Environment

STEM on the Park embraces every day science & fun

By DAVID DUPONT BG Independent News The STEM disciplines – science, technology, engineering and mathematics – are infused in daily living. Don’t believe it? Take a stroll through STEM in the Park that sprawled inside and outside of the Bowling Green State University Field House Saturday. You’ll see feats of engineering, and owls, starfish and other fauna from around the world, and bottles with multicolored water  that illustrate the ocean layers. You’ll also see kids making pizza dough, and taking those first tentative sounds on musical instruments. You’ll see kids tumbling and watching bubbles float high above them. And don’t forget the slime. That was the favorite of Melissa Works’ four children, age 4 to 10. Logan, 8, was especially enthusiastic about the slime, his sister Rozlyn, 6, liked the bubbles and gymnastics, and all including Benjamin, 10, and Serena. 4, were enjoying the free hot dog and mac and cheese lunch provided by Tony Packo’s. Well, Serena was more interested in leaving her mark with a crayon to the paper table coverings. Work said that the activities held the interest of her crew. They still had the outside to explore, she said. This is the eighth year the event has been staged on the campus of Bowling Green State University, Emilio Duran, who teaches in the College of Education and Human Development, said the idea for the event first occurred to him and his wife, Lena Duran, who also teaches in the college. The college, they realized, offers many events for students and teachers. “We wanted to do something for families,” Duran said. “This is a community event. It’s…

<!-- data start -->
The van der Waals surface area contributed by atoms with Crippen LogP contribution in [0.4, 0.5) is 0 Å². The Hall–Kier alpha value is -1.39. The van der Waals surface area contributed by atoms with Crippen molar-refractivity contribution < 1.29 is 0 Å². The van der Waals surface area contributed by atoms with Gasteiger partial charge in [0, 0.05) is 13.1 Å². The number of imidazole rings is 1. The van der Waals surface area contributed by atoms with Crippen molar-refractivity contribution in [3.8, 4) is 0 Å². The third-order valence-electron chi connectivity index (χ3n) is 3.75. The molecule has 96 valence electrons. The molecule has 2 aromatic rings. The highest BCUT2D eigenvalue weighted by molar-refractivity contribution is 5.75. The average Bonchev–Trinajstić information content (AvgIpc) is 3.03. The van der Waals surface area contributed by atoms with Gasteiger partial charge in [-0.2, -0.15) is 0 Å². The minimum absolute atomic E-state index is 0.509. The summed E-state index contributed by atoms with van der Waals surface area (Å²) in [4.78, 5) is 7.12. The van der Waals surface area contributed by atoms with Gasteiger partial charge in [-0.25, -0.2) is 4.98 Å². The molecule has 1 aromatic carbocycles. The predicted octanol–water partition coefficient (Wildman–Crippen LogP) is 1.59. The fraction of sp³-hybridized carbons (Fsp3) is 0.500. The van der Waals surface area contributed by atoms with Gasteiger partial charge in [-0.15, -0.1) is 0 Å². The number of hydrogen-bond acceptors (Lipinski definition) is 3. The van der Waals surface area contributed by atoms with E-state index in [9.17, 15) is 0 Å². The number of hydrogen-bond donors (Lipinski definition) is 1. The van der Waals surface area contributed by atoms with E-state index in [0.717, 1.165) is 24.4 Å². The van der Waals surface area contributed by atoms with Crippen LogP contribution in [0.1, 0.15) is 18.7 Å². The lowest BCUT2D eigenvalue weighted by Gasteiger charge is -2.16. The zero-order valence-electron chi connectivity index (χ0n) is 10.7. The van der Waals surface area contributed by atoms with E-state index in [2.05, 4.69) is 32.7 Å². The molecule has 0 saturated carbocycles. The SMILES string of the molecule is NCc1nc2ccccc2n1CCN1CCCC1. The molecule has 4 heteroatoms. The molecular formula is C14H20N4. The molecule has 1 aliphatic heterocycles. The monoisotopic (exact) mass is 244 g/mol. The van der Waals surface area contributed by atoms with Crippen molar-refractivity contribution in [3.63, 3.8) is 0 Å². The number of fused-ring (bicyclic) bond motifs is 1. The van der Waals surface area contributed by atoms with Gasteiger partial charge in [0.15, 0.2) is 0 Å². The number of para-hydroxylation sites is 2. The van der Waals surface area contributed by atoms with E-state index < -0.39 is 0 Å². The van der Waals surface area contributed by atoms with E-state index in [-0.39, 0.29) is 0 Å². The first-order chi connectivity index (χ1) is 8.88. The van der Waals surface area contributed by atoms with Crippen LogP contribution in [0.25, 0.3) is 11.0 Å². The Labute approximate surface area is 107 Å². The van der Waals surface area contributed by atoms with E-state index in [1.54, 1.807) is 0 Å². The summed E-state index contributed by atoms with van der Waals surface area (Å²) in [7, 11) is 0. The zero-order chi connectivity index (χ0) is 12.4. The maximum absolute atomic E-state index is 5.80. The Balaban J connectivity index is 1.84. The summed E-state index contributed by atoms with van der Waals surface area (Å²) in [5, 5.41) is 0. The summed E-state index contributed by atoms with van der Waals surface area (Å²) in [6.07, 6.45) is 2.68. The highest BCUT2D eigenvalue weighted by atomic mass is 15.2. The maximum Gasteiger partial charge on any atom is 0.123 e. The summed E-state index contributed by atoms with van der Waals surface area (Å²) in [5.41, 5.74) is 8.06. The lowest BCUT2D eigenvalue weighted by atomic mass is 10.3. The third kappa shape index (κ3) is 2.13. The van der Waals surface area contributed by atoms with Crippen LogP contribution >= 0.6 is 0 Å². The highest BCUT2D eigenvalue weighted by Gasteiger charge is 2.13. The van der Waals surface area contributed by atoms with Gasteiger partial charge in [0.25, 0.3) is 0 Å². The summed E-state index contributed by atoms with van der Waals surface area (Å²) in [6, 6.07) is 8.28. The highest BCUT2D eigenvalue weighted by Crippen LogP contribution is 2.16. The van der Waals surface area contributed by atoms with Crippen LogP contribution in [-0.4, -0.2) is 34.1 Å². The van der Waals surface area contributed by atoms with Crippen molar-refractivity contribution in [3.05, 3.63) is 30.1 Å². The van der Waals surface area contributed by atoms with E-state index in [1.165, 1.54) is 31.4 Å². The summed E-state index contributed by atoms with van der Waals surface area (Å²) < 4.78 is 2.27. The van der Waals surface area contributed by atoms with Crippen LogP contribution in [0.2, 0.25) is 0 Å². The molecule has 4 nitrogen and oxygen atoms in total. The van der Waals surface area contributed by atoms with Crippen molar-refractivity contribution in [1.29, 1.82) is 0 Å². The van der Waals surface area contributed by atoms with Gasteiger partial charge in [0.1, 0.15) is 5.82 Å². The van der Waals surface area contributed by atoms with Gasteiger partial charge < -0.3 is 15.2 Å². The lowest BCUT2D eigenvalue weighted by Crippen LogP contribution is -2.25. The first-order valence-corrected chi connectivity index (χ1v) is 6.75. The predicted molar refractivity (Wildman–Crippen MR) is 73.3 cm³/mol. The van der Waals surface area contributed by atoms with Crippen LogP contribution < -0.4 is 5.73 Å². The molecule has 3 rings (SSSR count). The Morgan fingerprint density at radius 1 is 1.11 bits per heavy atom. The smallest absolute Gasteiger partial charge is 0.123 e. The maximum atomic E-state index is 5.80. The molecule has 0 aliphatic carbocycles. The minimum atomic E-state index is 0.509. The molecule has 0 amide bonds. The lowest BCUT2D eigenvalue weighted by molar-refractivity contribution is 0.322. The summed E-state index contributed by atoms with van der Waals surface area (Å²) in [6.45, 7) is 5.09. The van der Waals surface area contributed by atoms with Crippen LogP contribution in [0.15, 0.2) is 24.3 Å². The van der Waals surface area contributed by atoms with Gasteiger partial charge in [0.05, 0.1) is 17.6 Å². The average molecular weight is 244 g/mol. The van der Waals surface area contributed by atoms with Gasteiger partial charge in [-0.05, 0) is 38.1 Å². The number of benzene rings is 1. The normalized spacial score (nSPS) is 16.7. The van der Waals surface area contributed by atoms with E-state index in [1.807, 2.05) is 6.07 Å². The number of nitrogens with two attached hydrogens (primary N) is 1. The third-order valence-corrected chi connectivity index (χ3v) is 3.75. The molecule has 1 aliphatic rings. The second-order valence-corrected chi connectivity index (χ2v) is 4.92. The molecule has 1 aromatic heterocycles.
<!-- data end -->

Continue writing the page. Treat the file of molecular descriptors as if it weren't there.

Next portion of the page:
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County flooded with calls about Portage River cleanup

By JAN LARSON McLAUGHLIN BG Independent News   Nearly 9,500 letters have been mailed out by the county to the owners of parcels that drain into the south and east branches of the Portage River. The letters are one of the final steps in a river cleanup process that has taken a decade. The Portage River project is the biggest river cleanup ever attempted by the county – covering 46 miles of waterway. The notices mailed out alert the landowners of their estimated assessments for the river cleanup and of a hearing scheduled for Aug. 22. The cleanup of the Portage River branches is intended to reduce future flooding. However, the notices have led to a flood of phone calls to the Wood County Engineer’s Office – many of them from people questioning their responsibility to help fund the project. “We’re getting a lot of calls. ‘What’s this got to do with me? My water doesn’t go there,’” Wood County Engineer John Musteric said of the typical comments from callers. Many landowners don’t realize where their water drains – they just know that it goes away after heavy rains, Musteric said. Though the river cleanup project is the longest ever undertaken in Wood County, it is less extensive than many projects in the past. There will be no digging, no widening, no channelizing. The river branches will be allowed to keep their meandering paths. The work will only remove logjams and trees leaning into the river. “This one is actually very mild,” Wood County Administrator Andrew Kalmar said of the Portage River cleanup plans. But while the cleanup may be…